Statistical & Tactical Analysis Of How New Signing Romelu Lukaku Will Fit Into Simone Inzaghi’s Inter

Statistical & Tactical Analysis Of How New Signing Romelu Lukaku Will Fit Into Simone Inzaghi’s Inter
July 2, 2022 16:15
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This series takes a look at the latest signings and statistically analyzes those individuals’ contributions and how they compare to the current squad.

The ‘22 transfer season has been open for a little while now, but Inter Milan finally got the ball moving with the return signing of Romelu Lukaku on loan from Chelsea.  

Seeing that we have previously compared Lukaku to Edin Džeko last season, we will be revisiting that comparison, but with a slight twist to our regular format. 

Instead of just comparing the last season’s stats for both players, we’ll be looking over the last two years.  The idea is to see Lukaku’s slip in form last year but also what he was previously able to accomplish with us as well.  

Like in the previous article, we will focus on both target-man’s shooting and chance-creating, as well as their abilities on the ball: aerial-winning, possession, and passing. 

FBref.com was sourced for these stats and are provided in either “per 90 minutes” or as an overall percentage.

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Goal Contributions:  Last year, Lukaku provided 11 goals and no assists, averaging to a disappointing 0.4 per game, compared to Džeko’s 14 goals and 7 assists, averaging to a respectable 0.69 per game. 

For reference, the 2020/21 season stats were Lukaku’s 26 goals and 11 assists at 0.87 per game versus Džeko’s 7 goals and 3 assists at 0.49.  

Their non-penalty expected goals and assists (“npxG+xA”) last season were Lukaku’s 9 to Džeko’s 17.7, or 0.51 per game to 0.65.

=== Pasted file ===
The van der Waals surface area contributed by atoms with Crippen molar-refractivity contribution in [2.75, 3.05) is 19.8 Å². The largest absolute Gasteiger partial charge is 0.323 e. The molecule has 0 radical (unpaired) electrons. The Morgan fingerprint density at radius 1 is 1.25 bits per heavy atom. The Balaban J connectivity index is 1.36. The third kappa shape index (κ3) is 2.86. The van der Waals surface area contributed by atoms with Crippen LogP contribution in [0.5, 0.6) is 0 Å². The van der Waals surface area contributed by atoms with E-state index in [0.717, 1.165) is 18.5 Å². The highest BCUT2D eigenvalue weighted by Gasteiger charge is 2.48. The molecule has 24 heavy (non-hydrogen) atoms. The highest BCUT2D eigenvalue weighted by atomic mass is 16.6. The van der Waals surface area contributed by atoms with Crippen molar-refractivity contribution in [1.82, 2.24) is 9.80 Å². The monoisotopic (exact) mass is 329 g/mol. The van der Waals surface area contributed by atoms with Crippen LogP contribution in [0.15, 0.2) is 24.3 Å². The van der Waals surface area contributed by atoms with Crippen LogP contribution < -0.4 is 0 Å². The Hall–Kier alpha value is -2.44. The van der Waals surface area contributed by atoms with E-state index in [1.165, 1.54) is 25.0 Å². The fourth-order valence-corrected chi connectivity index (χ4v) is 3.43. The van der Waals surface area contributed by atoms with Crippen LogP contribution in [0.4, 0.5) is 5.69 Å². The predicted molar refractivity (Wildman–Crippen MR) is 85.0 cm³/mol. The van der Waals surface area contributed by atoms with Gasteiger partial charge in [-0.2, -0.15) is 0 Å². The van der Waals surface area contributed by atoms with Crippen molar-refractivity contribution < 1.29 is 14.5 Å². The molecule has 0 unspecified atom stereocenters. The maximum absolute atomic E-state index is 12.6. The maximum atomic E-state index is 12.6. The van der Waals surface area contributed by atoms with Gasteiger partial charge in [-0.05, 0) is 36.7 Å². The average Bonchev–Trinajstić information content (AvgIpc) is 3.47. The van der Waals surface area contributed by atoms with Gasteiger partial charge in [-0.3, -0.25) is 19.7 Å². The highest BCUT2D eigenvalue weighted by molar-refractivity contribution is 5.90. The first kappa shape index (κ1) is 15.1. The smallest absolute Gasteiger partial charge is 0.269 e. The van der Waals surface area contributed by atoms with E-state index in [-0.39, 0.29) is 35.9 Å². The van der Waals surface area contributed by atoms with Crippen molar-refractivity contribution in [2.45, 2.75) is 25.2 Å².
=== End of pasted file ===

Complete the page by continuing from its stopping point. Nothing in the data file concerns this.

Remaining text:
This is obviously a big drop from Lukaku’s last season with us (25.9 or 0.81 per game), however, Džeko actually greatly improved his game: expected contributions fell a little bit, from 0.72 to 0.65, but his actual contributions went from 0.49 to 0.69.  We actually hoped for this improvement from Džeko in last year’s article; well done.

Lukaku’s shots-on-target also fell last season, from 1.36 per game to 0.91, while Džeko improved here as well: from 1.17 to 1.31. 

It’s the same story for their shot-on-target percentages too: Lukaku’s 47% dropped to 35.9%, while Džeko went from 34.3% up to 41.2%.  Good on you, Džeko.

As mentioned last year, both are 6’3” (192cm) and so their aerial-duels are important.  Their success here is actually inverse to the shooting stats: Lukaku went from 1.16 aerial wins per game up to 2.71, and a success rate of 37.4% up to 49%, while Džeko went from 4.53 per game down to 3.47 with a success rate of 63% down to 54.3%. 

Džeko is still the clear aerial duelist here though, just like last year.

Passing:  While not the most important aspect for front-men, it is still relevant that they receive passes well and can pass the ball off to create chances or give someone with a better opportunity the chance to score.

Simply put, they both improved in completing passes from the previous year: Lukaku from 72.5% to 73.1% and Džeko from 66.9% to 70.9%.  

Successfully receiving passes was another downfall for Lukaku though: going from 59.5% down to 47.7%, while Džeko greatly improved from 59.9% up to 69.3%.  Well done Džeko, again.

So, as mentioned in last year’s article, Edin Džeko would have needed to put in 1000 more minutes to match Lukaku’s 2020 season with us and he did in fact do that.

Unfortunately, as was also expected, he fell short of Lukaku’s impressive 37 goal involvements (Džeko had 21 last year) and we were right to say we would’ve needed a second Džeko.

However, it must be said that Džeko’s signing has to be seen as a success; we really couldn’t expect him to fill Lukaku’s shoes and he provided the stop-gap we were needing. 

That being said, hopefully the return of Lukaku can be a return of form for the big Belgian.  Having Džeko as a backup to Lukaku could be the pairing we needed in 2020/21. 

Sad it is only a temporary loan, but we’ll have to see what magic Lukaku and CEO Beppe Marotta can pull out of a hat next season.

For now, we can all be happy, hopeful, and welcoming.

By Andrew Allan

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